Next, I’ll sort the CSV by User URL (a person’s Pinterest profile), and browse through the list for repeat offenders. I’m looking for the pinners that have pinned at least 5 different things from TBD, and I’ve highlighted their names to make it easy to find them in the spreadsheet again. In the same workbook, I’ve added another sheet to take this list of 543 down to 35 qualified pinners. Seems a lot more manageable, and now the real sleuthing begins.

(Side note: To make this tool even more powerful, I think Josh and Aaron should also pull in other Pinterest profile data if possible, like Website, Twitter and Facebook profiles, and location. For now, I’m going to have to look manually, which is A-OK because I’m trying to get a feel for my TBD Linkerati anyway.)

Analyzing Pinterest Data and Identifying Mavens

First discovery: I was surprised to see that many of these profiles don’t list a website and/or a Twitter profile. Also, since most people restrict access to their Facebook, you can’t gain too much insight, but once in a while there is some public information available, like “likes,” music preferences, photos and quotes. Thankfully, I was able to fill in some of the missing information with tools like KnowEm and basic Google searches.

After taking about an hour to sift through these pinners, I’ve found 5 different profiles that stand out to me. I’ve selected three profiles that have about 300 followers or more, and 2 profiles whose sites look like good candidates for my DIY tutorials.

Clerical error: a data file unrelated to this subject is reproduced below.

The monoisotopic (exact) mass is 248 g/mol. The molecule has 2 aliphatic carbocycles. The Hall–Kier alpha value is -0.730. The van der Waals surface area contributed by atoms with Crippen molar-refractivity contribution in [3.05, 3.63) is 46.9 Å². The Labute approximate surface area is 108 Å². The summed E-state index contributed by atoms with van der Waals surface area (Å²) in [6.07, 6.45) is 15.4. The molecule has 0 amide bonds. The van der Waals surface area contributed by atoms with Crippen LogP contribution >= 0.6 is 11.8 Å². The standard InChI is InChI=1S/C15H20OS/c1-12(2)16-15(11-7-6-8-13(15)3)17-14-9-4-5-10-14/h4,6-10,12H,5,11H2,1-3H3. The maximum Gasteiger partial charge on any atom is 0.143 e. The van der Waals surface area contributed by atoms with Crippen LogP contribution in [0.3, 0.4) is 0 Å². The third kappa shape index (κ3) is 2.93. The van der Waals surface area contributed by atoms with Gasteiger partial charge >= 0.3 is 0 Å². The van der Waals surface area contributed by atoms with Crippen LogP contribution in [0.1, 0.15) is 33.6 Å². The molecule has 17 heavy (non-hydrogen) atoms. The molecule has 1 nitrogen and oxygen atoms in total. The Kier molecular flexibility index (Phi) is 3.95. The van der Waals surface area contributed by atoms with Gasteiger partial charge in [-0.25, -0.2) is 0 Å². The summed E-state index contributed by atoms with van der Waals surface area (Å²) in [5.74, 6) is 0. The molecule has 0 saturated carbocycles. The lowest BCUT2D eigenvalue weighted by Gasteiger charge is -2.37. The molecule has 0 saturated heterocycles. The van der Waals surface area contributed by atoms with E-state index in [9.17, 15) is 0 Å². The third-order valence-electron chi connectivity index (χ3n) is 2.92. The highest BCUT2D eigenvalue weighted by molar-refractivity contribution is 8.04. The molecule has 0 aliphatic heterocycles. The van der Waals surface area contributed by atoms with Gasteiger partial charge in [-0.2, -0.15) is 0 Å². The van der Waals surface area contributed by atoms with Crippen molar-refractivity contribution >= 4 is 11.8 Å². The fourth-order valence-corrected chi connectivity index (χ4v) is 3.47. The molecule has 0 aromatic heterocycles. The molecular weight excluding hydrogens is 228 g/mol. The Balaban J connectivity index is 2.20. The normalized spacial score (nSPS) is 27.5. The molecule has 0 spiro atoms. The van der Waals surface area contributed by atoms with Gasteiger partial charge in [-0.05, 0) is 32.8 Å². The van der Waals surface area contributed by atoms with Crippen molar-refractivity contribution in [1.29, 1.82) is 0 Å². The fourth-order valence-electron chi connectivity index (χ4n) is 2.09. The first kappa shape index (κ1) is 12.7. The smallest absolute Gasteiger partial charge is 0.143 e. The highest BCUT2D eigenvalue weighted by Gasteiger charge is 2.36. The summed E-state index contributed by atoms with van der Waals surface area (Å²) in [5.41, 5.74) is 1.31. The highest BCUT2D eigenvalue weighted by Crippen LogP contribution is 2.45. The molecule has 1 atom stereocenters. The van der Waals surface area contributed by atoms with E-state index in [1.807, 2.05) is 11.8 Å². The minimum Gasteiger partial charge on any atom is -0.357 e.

Let’s even take it one step further by analyzing their Pinterest influence in PinReach, a tool I just discovered today. Now, PinReach is supposed to be a tool you use to analyze your own Pinterest profile, but I think we all have a good idea about what sticks from our boards. However, I’m interested in analyzing my 5 persona-worthy profiles, which I can easily do by selecting the option to “Change Your Pinterest Name.” After popping in any Pinterest username, I can check out each Pinner’s most far-reaching boards, most popular pins (based on repins), and even their most influential followers! I can also see the total number of repins, likes, and comments for each user. What?! This is almost too easy!

Creating Link Building Personas from Pinterest Analysis

So now that I have a good idea about my 5 different TBD Linkerati personalities, it’s time to create my personas. I’m about to make some harsh generalizations here, but stay with me! Remember, we don’t have to perfectly define our personas to the T, but we do want to get a good idea of the types of people that would link to our DIYs, and what they’re interested in. Taking cues from Justin Briggs, we’ll attempt to answer the following:

  • What does this person care about?
  • What are the types of things they’ll respond to?
  • What’s the value add our pitch offers them?
  • What are their turn-ons and turn offs?

Keep in mind that this will be a mostly qualitative process, since we’re manually reviewing the data. It’s not a perfect science (we’ll leave that up to Vanessa Fox), but it does give us insight into our audience’s sharing patterns. Thankfully, we now have lots of networks to pull from, since we’ve discovered their Pinterest, Twitter, Facebook and blog.

We can also drop their websites and blogs into visualization cloud sites like TagCrowd or Wordle to get a quick sense of their interests.

I can even throw their Twitter profile into twtrland to get a good idea of their authority, Retweets, links they share and @mentions.